And here are the lyrics in Spanish, and English.
El Rey

Yo sé bien que estoy afuera
pero el dia en que yo me muera
sé que tendras que llorar
Llorar y llorar
llorar y llorar
Diras que no me quisiste
pero vas a estar muy triste
y asi te vas a quedar
Con dinero y sin dinero
hago siempre lo que quiero
y mi palabra es la ley
no tengo trono ni reina
ni nadie que me comprenda
pero sigo siendo el rey
Una piedra del camino
me enseñó que mi destino
era rodar y rodar
Rodar y rodar
rodar y rodar
Después me dijo un arriero
que no hay que llegar primero
pero hay que saber llegar
Con dinero y sin dinero
hago siempre lo que quiero
y mi palabra es la ley
no tengo trono ni reina
ni nadie que me comprenda
pero sigo siendo el rey.

English Translation:
I know very well that I'm out (of your life)
but the day I die
I know you'll have to cry
to cry and cry
to cry and cry
You may say you never loved me
but you're going to be really sad
and that's how you're going to stay
With or without money
I always do what I want
and my words are the law
I don't have neither a throne nor a queen
nor anyone that understand me
but I keep being the king
A stone in the journey
taught me that my destiny
was to roll and roll
to roll and roll
to roll and roll
Then an arriero told me
that you don't have to arrive first
but you have to know how to arrive
With or without money
I always do what I want
and my words are the law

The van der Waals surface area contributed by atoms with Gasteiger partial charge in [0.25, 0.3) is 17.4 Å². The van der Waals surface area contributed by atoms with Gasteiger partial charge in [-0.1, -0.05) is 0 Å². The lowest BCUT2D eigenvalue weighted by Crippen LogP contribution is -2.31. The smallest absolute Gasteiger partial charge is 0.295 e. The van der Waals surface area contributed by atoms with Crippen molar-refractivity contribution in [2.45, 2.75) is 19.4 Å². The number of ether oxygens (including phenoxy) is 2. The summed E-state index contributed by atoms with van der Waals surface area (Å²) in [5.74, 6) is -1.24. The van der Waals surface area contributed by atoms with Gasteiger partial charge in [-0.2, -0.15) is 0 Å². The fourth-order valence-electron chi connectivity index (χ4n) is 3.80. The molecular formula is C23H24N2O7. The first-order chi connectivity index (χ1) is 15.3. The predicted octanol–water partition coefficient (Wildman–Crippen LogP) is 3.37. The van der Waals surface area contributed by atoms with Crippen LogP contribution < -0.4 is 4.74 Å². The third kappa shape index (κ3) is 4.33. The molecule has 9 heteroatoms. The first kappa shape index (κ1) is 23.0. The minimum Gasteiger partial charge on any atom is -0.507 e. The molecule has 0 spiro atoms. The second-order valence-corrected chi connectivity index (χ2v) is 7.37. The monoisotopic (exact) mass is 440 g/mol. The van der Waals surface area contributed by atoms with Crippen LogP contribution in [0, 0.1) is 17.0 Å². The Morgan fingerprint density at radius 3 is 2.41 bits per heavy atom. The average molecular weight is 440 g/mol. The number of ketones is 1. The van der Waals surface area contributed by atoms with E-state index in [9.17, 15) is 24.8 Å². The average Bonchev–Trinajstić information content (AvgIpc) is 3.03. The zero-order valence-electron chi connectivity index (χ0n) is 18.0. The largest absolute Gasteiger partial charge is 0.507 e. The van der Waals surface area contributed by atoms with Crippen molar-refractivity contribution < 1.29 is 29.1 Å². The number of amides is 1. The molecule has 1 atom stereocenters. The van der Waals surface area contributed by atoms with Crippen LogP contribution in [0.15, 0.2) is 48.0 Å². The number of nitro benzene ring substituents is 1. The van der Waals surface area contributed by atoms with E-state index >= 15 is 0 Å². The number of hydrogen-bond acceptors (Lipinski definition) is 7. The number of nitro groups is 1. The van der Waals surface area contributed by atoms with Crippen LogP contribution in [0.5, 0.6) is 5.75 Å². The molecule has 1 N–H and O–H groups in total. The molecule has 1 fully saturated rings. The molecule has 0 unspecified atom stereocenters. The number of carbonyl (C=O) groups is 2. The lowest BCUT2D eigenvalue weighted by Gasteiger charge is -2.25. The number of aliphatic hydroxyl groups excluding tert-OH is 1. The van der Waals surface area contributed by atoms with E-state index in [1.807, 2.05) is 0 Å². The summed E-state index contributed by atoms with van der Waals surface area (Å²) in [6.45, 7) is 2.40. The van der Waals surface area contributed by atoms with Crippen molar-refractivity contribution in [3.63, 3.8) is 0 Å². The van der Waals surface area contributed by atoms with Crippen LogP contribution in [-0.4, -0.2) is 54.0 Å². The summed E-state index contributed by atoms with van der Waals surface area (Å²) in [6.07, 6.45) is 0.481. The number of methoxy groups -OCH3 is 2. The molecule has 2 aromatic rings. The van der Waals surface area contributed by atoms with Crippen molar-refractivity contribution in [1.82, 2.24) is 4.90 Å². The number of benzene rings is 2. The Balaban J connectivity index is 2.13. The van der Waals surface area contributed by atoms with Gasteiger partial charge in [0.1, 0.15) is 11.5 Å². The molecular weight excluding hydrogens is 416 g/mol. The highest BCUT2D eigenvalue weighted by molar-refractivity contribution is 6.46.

I don't have neither a throne nor a queen
nor anyone that understands me
but I keep being the king.

We also heard them sing "Cielito Lindo", here is a video of the song, as performed by Los Lobos, a Los Angeles band. 

Cielito Lindo 
De la Sierra Morena,
Cielito lindo, vienen bajando,
Un par de ojitos negros,
Cielito lindo, de contrabando.

Ay, ay, ay, ay,
Canta y no llores,
Porque cantando se alegran,
Cielito lindo, los corazones.

Pájaro que abandona,
Cielito lindo, su primer nido,
Si lo encuentra ocupado,
Cielito lindo, bien merecido.

Ese lunar que tienes,
Cielito lindo, junto a la boca,
No se lo des a nadie,
Cielito lindo, que a mí me toca.

Si tu boquita morena,
Fuera de azúcar, fuera de azúcar,
Yo me lo pasaría,
Cielito lindo, chupa que chupa.

De tu casa a la mía,
Cielito lindo, no hay más que un paso,
Antes que venga tu madre,
Cielito lindo, dame un abrazo.

Una flecha en el aire,
Cielito lindo, lanzó Cupido,
y como fue jugando,
Cielito lindo, yo fui el herido.


English translation:

Through dark tresses, heavenly one,
a pair of deep brown eyes,
lower as they approach, a stolen glance.

Ay, ay, ay, ay,
sing and don't cry,
heavenly one, for singing
gladdens hearts.

A bird that abandons
his first nest, heavenly one,
then finds it occupied by another,
deserves to lose it.

That beauty mark you have
next to your mouth, heavenly one,
don't share with anyone but me
who appreciates it.

If your little mouth, my dark girl,
were made of sugar,
I would spend my time
enjoying its sweetness.

From your house to mine
there is no more than a step.
Before your mother comes,
heavenly one, give me a hug.

Cupid shot off an arrow,
heavenly one,
And though he was playing,
I was wounded.


Next, we went to a bakery called Mr. Churro which sells, well, churros. Churros are kind of like donuts except that they aren't round.  They are like a donut stick sprinkled with cinnamon and sugar.  Mr. Churro has churros rellenos (relleno means 'stuffed') that have chocolate, custard, or caramel inside.  They were also selling Pan de Muerto, which is a type of pan dulce (sweet bread) made for Día de los Muertos.  It is very good with hot chocolate. 
And finally, we went home and set up own ofrenda with the help of Flat Amy and Flat Alexandra. The papel picado, colorful paper that is decoratively cut, is hanging above the ofrenda. 
¡Muchas gracias por su ayuda Amy Plana y Alexandra Plana! ¡Feliz Día de los Muertos!